Process to Elect New Congress President Underway, Rahul Gandhi the Frontrunner

Over the last few months, Rahul loyalists are back in positions of power within the party.

Amidst the fallout of the Bihar elections, where the Congress scuttled the Mahagatbandhan’s chances of dislodging Nitish Kumar, the grand old party is going ahead with the process of conducting internal elections so that a full-time president can take over from the ailing Sonia Gandhi.

The process was formally set in motion on September 11, when Sonia reconstituted the Central Election Authority (CEA), a five-member body, in charge of conducting the organisational election. This was a direct result of the pressure exerted by 23 senior leaders writing to interim president Sonia in early August, on the drift in the party and the need for a full-time president to set things in order. At a stormy Congress Working Committee (CWC) meeting on August 24, a day after the letter got leaked to the media, Sonia had offered to resign, which led to an overwhelming number of participants rallying behind her and questioning the motives of the letter-writers, many veterans among them.

It was announced back then that a new president would be appointed within the next six months. The CEA headed by Madhusudan Mistry along with members Krishna Byre Gowda, S. Jothimani, Rajesh Mishra and Arvinder Singh Lovely has met twice since then. Last month, the CEA sent out letters to all the Pradesh Congress Committees (PCCs) to send an updated list of All India Congress Committee (AICC) delegates, estimated to be around 2,000, who make up the electoral college for the election of the new president. The CEA has also asked the party’s departments to help it in verifying the details of the AICC members.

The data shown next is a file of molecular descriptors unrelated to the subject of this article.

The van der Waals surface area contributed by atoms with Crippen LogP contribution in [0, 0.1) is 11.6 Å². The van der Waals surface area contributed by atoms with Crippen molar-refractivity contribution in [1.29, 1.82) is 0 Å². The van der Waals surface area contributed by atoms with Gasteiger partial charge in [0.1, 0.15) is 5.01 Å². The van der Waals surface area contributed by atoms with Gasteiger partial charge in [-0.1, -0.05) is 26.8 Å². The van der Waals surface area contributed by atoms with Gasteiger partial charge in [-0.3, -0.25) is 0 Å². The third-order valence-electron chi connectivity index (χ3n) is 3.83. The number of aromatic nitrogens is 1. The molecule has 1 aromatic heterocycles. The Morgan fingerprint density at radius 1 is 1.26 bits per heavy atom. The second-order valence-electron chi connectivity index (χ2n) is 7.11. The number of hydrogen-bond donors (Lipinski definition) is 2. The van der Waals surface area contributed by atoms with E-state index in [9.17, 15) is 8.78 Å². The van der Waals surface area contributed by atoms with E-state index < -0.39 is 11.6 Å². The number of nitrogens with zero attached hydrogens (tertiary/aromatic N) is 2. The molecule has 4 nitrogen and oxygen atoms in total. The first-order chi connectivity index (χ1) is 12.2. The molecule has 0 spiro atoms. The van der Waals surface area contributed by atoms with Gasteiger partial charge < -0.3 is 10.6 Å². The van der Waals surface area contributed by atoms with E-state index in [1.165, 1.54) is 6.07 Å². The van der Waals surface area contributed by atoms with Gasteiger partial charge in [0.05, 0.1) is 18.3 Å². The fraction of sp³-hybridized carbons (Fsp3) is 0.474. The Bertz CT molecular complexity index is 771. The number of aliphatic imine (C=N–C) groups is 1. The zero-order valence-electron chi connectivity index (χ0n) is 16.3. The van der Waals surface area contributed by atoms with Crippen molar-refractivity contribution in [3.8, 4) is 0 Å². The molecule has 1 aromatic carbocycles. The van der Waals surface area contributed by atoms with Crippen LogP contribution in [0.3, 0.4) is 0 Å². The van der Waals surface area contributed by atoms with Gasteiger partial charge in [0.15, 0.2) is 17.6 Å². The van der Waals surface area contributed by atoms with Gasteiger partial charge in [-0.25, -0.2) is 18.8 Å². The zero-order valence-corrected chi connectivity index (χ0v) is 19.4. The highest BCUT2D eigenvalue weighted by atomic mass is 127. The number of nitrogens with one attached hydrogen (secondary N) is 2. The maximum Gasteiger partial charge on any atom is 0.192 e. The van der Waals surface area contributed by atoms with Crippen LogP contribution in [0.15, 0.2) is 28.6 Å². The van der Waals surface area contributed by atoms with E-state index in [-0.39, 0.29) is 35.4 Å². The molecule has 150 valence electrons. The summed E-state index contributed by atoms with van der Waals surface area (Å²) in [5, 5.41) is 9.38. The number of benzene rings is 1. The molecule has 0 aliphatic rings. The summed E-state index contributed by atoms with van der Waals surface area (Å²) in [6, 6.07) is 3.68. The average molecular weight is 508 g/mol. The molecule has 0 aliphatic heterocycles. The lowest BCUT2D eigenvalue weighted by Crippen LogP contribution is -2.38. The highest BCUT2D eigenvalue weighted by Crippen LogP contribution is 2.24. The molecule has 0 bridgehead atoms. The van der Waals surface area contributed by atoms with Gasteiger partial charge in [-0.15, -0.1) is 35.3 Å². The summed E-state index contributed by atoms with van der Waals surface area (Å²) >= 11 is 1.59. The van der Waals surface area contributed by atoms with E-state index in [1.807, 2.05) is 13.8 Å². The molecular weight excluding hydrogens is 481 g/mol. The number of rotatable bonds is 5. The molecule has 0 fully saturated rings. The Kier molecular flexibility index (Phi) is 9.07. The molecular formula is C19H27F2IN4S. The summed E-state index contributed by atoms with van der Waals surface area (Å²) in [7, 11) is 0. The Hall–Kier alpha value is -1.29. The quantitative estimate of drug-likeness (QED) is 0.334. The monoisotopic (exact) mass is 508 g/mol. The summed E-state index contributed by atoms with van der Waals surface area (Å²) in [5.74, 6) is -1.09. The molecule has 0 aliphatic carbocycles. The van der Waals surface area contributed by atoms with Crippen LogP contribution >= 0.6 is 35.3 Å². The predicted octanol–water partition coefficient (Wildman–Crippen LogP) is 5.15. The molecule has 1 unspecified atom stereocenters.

Apart from the president, it is expected that the new CWC would also be an elected body, with Sonia acceding to this demand of the letter-writers at the CWC on August 24. With the present constitution of the Congress allowing a president to nominate 12 CWC members, it would only be fair for the rest of the 11 members to be elected, or so is the overwhelming sentiment. It is, however, not yet clear whether the demand to revive the Congress Parliamentary Board, the highest decision-making body in the party till it went defunct in 1991, would be met.

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The naming of the new CEA headed by Rahul Gandhi-loyalist Mistry was necessitated owing to the dissolution of the previous CEA headed by Mullappally Ramachandran, after the election of Rahul as president in late 2017. The AICC delegates who were named for the 2017 AICC session have their tenures until 2022, and the PCCs have been asked to send an updated list of delegates, by omitting the names of those might have quit the party or died in the interim. The AICC delegates themselves are supposed to be elected from the PCC delegates, who are in turn supposed to be elected from the blocks. With most of the PCCs following a nomination process, this list of AICC delegates is actually made up of nominated people, exposing the democratic-deficit in the whole set-up.